Key figures Prinsjesdag leaked

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The Dutchman loses an average of 0.5 percent of their purchasing power  next year. The growth of the Dutch economy will average  0.5 percent, while  the budget deficit will average 3.3 percent in 2014.Unemployment rises to 7.5 percent according to the CPB definition  (9.25 percent according to the CBS definition).

This is clear from estimates of the Central Planning Bureau (CPB), published on Sunday after they leaked through RTL Nieuws.

The so-called Macro Economic Outlook is normally published on Budget Day, next Tuesday, and is a calculation based on the Budget Plans of the Cabinet.

The decline in purchasing power is relatively speaking not too bad, even though it's added on top of this year's decline of 1.25 percent. In the estimate of August, the CPB assumed a constant purchasing power, but the effects of the proposed 6 billion euro cuts were excluded.

R.J. Essink
Wikimedia commons

Nibud did not want to respond to the leaked numbers on Sunday. The Institute first wants to have access to all the data.

Economic growth falls even further compared to previous estimates, largely the result of the billions in cuts that the government plans to execute next year. This spring the economic growth for next year was anticipated to be 1 percent, now it's estimated on 0.5 percent.

The deficit exceeds the EU standard again this year and averages 3.2 percent. That is, again, slightly higher than the CPB calculation of last month. The government agreed with Brussels to cut down  six billion this summer and keeps it at that.

The debt rises further next year, to 76.3 percent. According to European agreements it should actually be below 60 percent. The scope of collective responsibilities as part of the gross domestic product also increased further, to 40.8 percent.

This past August the Central Planning Bureau figured the budget deficit would be 3.9 percent in 2014, and growth would amount to 0.75 percent. However, the new spending cuts  were not included. These have a negative impact on economic growth.

Pensioners and sole breadwinners will sacrifice the most next year 1.5 percent less spending power, as shown by the Macro Economic Exploration.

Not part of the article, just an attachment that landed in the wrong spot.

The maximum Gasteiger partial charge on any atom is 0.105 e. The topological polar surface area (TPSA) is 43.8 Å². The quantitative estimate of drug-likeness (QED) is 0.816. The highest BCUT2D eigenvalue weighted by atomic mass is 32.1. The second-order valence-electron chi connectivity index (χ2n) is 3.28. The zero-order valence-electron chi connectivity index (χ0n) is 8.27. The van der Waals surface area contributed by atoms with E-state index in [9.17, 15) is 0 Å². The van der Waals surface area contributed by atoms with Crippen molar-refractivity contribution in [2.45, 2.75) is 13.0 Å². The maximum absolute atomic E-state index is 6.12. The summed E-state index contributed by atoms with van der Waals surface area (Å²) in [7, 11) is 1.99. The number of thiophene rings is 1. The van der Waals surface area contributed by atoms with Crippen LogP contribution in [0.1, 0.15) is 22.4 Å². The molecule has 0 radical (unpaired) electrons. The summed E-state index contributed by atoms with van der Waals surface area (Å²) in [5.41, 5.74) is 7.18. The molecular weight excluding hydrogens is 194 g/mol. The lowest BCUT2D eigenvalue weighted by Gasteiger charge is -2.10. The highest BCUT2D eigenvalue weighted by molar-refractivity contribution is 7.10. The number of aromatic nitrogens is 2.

The spending power will remain the same for the working class, decrease by half a percent for benefits recipients. People without children are better off than parents. For the first group purchasing power remains the same, for people with children it decreases by a quarter percent.

Households continue to spend less next year and the slump in the housing market is not over. However, housing prices stabilize in the second half of 2014. Investments in the housing market will increase next year by 1.5 percent, after they fell eight percent in 2013 .

The new forecasts for unemployment confirm the FNV fears that the additional cuts are disastrous for the country. This underscores what we fear. It also indicates that our actions against the cuts are justified, according to a FNV spokesperson Sunday in response to the new predictions.

Last week the FNV announced it would discuss actions against the government's plans with its members. In any case there will be a national campaign on November 30th.

CPB is probably too optimistic in its predictions about the effects of the new austerity package, suggested economist Bas Jacobs of the Erasmus University Rotterdam Sunday in a first response to the new CPB estimates.

The CPB has systematically overestimated the growth in recent years and Jacobs expects the estimates of growth, consumption, investment, and unemployment are also optimistic. The economist pointed out that the total package of spending cuts of 12 billion is hardly less than last year's.

CPB itself warns of possible shortfalls in consumption. Those have always occurred in the last few years. Jacobs anticipates those setbacks and expects unemployment to continue rising more than already predicted.

Jacob's colleague, Professor Sylvester Eijffinger (Tilburg University) pointed out the dire consequences of lower growth for the government deficit. Lower growth means less tax revenues, while spending on benefits increase, for example. As a result, the deficit will be higher next year than currently predicted. That will lead to more cuts and slowly but surely escalate into a vicious circle, where you keep cutting without decreasing the deficit.

According to the Tilburg economist , the problem can only be solved by structural reforms of the housing market, for example, pensions, and the labor market. That is also Brussels' goal, but then VVD and PvdA need to both agree on main issues and that they do not.